Start adding some gradients to your shape layers to add a little more depth. To open the gradient window, go to Window > Gradient. To apply a gradient, you can simply drag your swatches onto the gradient palette.
Select all of your shapes, and go to Window > Stroke. Select the “Round Cap” and “Round Join” options. This gives all of your strokes a round end and joint, instead of the standard jagged and sharp corners.
Start drawing some facial elements using the Pen Tool and Shape Tools.
Using the same technique we’ve used several times already, copy and paste in place your facial features and reflect them. Center your new shapes so they fit nicely on our monkeys face.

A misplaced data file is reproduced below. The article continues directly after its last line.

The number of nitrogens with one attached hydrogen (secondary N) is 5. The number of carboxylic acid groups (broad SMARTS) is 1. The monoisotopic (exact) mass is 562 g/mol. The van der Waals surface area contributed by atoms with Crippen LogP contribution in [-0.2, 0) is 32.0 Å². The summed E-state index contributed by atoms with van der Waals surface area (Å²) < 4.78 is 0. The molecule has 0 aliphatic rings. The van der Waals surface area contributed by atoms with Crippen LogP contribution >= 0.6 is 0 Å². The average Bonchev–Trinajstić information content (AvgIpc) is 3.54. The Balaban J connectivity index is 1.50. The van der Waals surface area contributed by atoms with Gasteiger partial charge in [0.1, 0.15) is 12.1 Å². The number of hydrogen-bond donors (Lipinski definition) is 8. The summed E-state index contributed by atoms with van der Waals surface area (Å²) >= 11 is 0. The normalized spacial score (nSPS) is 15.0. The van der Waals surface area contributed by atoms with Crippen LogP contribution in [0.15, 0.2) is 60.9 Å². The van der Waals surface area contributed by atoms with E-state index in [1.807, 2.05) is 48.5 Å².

Draw a shape at the top of your monkeys head and fill it with the same color used in the stroke. Fill in the empty gap between your monkeys eyebrows to make it look fuller.
Select all three shapes in your monkeys monobrow and combine them into one by selecting the “Unite” option from the Pathfinder Window. Start adding some color to your monkeys facial features.
Using the Ellipse Tool, drag out some pupils for your monkey whilst holding the shift key to keep them round. Play about with different shapes, strokes and gradients until you have something you like.
Using the same techniques, draw the rest of the features for your monkeys face, and fill them with various colors and gradients.
It’s time to start adding some shadows. Because we’re going for a simple and clean look, we’re going to use basic shapes to add a little bit of shadow or highlight to certain areas. Draw a round shape using the Ellipse Tool over one of the legs and fill it with white.